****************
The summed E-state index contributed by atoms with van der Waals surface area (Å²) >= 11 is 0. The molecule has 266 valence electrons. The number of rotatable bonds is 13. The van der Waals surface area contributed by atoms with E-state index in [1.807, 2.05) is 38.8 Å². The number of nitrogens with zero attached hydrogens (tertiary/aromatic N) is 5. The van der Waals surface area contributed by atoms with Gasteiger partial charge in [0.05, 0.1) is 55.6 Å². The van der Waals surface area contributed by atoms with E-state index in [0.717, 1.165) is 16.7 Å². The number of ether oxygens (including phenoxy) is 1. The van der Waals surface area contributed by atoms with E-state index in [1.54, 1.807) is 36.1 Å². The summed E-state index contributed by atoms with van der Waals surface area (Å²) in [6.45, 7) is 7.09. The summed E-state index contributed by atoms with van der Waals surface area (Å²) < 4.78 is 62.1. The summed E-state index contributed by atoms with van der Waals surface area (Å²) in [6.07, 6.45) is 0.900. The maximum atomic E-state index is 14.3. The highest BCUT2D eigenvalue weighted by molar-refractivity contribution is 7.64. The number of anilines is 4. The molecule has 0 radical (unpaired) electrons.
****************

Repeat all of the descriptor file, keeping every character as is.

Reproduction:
The summed E-state index contributed by atoms with van der Waals surface area (Å²) >= 11 is 0. The molecule has 266 valence electrons. The number of rotatable bonds is 13. The van der Waals surface area contributed by atoms with E-state index in [1.807, 2.05) is 38.8 Å². The number of nitrogens with zero attached hydrogens (tertiary/aromatic N) is 5. The van der Waals surface area contributed by atoms with Gasteiger partial charge in [0.05, 0.1) is 55.6 Å². The van der Waals surface area contributed by atoms with E-state index in [0.717, 1.165) is 16.7 Å². The number of ether oxygens (including phenoxy) is 1. The van der Waals surface area contributed by atoms with E-state index in [1.54, 1.807) is 36.1 Å². The summed E-state index contributed by atoms with van der Waals surface area (Å²) in [6.45, 7) is 7.09. The summed E-state index contributed by atoms with van der Waals surface area (Å²) < 4.78 is 62.1. The summed E-state index contributed by atoms with van der Waals surface area (Å²) in [6.07, 6.45) is 0.900. The maximum atomic E-state index is 14.3. The highest BCUT2D eigenvalue weighted by molar-refractivity contribution is 7.64. The number of anilines is 4. The molecule has 0 radical (unpaired) electrons.